In Tunisia, the protests are continuing. Young people fought several nights in a row with security forces.
TUNIS taz | On the northern outskirts of Tunis there is normal chaos. Only the casings of tear gas grenades are reminiscent of the nightly clashes between the police and young people from the area.
Nizar Hazgui stands in front of his electronics store and is furious. The army claimed that terrorists interfered with the rioters, but that was nonsense. Since he is afraid for his shop, he is not on the side of the rioters. “But I don’t want to hear any unproven accusations from the government or the authorities, I want to know why ten years after the revolution one in two people is still unemployed.”
A week after the tenth anniversary of the fall of Ben Ali in 2011, the violent protests in the capital and other cities continue. On Thursday night, armored vehicles of the National Guard drove through the streets in Kasserine and Sbeitla, driving out groups of mostly young men who had previously set up and set fire to roadblocks.
At a press conference held by the human rights organization FTDES on Thursday, several representatives of civil society warned the government to continue to crack down on the demonstrators. According to FTDES, the security forces arrested at least 1,000 people. The Interior Ministry had already put the number of those arrested at 600 on Monday. An 18-year-old man hit by a tear gas grenade in Sbeitla is also in a coma with a head wound. According to government sources, more than a dozen officials were also injured by stones.
In social media, various initiatives such as the so-called Generation X are now calling for a protest against the crackdown by the police on Saturday.
“Tunisia suffers from centralism, corruption and incompetent elites”
An FTDES spokesman compared the current social crisis to that ten years ago, when a nationwide uprising led to the overthrow of the Ben Ali regime. The fact that the current government under Hichem Mechichi ordered a four-day lockdown last week for the anniversary of all things angered many. “But the reason for the protests is not the curfew,” said FTDES spokesman Ahmed Sayeb. “3.5 million Tunisians live below the poverty line. Police violence radicalizes the young people who have a legitimate reason to take to the streets. “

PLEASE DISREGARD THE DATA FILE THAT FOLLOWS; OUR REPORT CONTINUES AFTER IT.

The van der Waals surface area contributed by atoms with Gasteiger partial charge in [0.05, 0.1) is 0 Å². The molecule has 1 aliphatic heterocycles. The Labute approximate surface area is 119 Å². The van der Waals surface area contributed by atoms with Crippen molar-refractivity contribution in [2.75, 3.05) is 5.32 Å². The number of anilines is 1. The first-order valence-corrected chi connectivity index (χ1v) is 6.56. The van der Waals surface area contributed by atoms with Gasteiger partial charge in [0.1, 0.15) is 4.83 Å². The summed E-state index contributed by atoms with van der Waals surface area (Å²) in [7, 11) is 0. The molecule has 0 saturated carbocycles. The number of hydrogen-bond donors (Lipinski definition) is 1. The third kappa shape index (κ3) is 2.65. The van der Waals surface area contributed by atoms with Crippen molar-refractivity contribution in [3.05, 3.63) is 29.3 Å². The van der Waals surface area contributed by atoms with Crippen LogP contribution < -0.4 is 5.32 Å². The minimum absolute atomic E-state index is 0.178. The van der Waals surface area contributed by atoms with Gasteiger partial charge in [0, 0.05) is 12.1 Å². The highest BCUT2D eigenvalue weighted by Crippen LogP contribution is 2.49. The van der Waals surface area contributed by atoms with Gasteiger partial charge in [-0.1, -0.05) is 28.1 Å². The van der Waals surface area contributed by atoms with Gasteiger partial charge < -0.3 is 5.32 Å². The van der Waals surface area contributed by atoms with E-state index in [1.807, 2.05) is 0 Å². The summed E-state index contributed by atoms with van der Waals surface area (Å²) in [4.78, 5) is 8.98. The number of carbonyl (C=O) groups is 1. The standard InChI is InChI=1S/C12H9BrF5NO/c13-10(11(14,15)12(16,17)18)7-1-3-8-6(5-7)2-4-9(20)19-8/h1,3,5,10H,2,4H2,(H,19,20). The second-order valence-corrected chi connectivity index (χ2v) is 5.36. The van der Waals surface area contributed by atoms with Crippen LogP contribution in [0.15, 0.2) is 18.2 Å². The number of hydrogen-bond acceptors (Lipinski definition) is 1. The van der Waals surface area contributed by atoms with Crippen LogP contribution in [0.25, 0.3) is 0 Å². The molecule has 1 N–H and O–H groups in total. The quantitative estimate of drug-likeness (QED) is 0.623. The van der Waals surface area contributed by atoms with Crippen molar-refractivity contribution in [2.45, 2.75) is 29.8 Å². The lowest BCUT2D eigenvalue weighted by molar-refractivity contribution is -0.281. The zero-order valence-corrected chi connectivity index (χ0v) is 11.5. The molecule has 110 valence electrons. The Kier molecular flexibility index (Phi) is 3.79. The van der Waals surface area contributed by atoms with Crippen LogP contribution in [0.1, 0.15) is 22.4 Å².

The chief rabbi protests
Meanwhile, an attempt by President Kais Saied to get the crowds to observe the curfew, which will apply from 8 p.m., ended in a PR disaster: In a recording of a conversation with demonstrators in Tunis, the 62-year-old warns against the instrumentalisation of the protests by political means Parties and “stealing Jews who mingled with the people”. After protests by the country’s chief rabbi, Saied apologized, but also announced that his face mask had misunderstood him.
Prime Minister Mechichi has expressed understanding for the anger on the street. But he had instructed the security forces to continue to take action against looting.
Saied and Mechichi’s proposal to demonstrate peacefully during the day in future was followed by around 200 people in Tunis on Wednesday. On the Avenue du Bourguiba in the center of the capital, they asked the government with posters to finally take care of the social imbalance in the 11 million-inhabitant country.
“Despite all the reform successes of recent years, Tunisia suffers from a centralism inherited from the colonial era, from corruption and incompetent elites,” said the activist Malek Shgiri, a speaker at the demonstration, summarizing the situation. As a student leader in 2011, the 35-year-old popularized the intellectual opposition movement in slums like Hay Ettadhamen.
Common opponent is missing
Ten years later, the various protest movements lack a common enemy. While the demonstrators in Tunis are peacefully calling for democratic reforms, during the street battles in other cities and the slums of Tunis there is anger of 16 to 22-year-olds over their lack of prospects, which has been compounded by the corona crisis.
Perhaps it is the tough crackdown on the security forces that brings the groups together after all. The peaceful demonstration on Wednesday was broken up by officials equipped with helmets and batons with tear gas grenades for no apparent reason.